Final note: Don't read the back cover before the book. It has nothing to do with much of the plot.

Again, though, Pessl sets herself apart by doing something Corey called ‘insane’ and I call ‘ballsy’; she works a conspiracy theory into the last third of her plot. It’s crazy and insane and far fetched and everything in between, and if this was an ordinary novel, the author would have rejected that plot idea as too crazy and instead gone the way of Salinger. Blue would have had an inexplicable breakdown and Pessl would have ended the book with her saying something that sounds really deep but you can’t get the meaning of it, like “Christ is the fat lady” or “You start missing everybody,” leaving the reader wondering what the hell just happened.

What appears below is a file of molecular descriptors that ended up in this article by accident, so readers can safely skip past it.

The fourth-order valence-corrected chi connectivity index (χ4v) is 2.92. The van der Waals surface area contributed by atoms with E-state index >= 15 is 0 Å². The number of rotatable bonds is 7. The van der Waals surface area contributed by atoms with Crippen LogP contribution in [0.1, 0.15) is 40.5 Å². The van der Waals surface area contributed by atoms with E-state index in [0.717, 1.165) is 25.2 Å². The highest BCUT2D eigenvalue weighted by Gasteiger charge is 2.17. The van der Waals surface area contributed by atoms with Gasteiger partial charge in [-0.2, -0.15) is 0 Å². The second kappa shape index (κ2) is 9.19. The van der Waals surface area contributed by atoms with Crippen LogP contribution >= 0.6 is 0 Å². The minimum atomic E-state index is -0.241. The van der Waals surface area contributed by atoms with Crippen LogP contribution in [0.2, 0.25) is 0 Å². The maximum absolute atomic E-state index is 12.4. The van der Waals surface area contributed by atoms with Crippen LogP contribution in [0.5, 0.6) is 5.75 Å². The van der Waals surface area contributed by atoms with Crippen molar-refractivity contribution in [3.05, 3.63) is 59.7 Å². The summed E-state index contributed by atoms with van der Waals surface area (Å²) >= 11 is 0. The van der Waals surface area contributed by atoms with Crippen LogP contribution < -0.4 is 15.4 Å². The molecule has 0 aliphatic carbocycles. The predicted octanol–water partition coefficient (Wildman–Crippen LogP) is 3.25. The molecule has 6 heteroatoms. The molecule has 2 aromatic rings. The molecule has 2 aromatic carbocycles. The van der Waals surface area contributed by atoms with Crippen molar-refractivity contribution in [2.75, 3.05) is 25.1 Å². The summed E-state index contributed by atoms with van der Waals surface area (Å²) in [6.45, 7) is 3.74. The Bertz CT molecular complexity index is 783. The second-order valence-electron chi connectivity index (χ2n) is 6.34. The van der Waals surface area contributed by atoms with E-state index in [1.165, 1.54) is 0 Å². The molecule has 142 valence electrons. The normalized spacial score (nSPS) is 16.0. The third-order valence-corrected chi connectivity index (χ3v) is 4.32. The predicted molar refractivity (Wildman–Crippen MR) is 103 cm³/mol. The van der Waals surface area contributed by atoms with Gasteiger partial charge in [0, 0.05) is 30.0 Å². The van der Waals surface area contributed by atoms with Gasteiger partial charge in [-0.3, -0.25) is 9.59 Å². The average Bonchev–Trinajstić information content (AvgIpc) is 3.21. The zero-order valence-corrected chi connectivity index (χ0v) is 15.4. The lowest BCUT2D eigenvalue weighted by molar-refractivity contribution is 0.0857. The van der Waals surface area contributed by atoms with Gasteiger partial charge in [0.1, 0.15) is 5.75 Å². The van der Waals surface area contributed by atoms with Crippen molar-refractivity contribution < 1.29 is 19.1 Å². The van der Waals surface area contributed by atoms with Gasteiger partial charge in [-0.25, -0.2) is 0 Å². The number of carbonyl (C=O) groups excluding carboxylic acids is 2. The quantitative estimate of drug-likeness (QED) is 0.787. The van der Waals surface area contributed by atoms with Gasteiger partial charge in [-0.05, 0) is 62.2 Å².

Somehow, though, Pessl finds the literary chops to go the distance on her crazy-ass plot point. While, yes, it’s insane, the fact that she even pulls it off is testament to her brilliance and it’s even enough to make me forgive her for Zach Soderberg’s ‘metamorphosis’  and the odd, Kerouacian ending. In the end, I suppose, without her amazing prose, she couldn’t have pulled it off — but really, her writing is so witty, wry and fluent that I can’t help but forgive her for whatever she throws my way plot-wise. Definitely a Book Worth Buying (and not just shipping home, but bringing in a carry-on).


Entry filed under: Contemporary Fiction. Tags: .

Shine On A Daughter and a Lady

4 Comments Add your own

  • 1. Corey  |  April 5, 2009 at 8:07 pm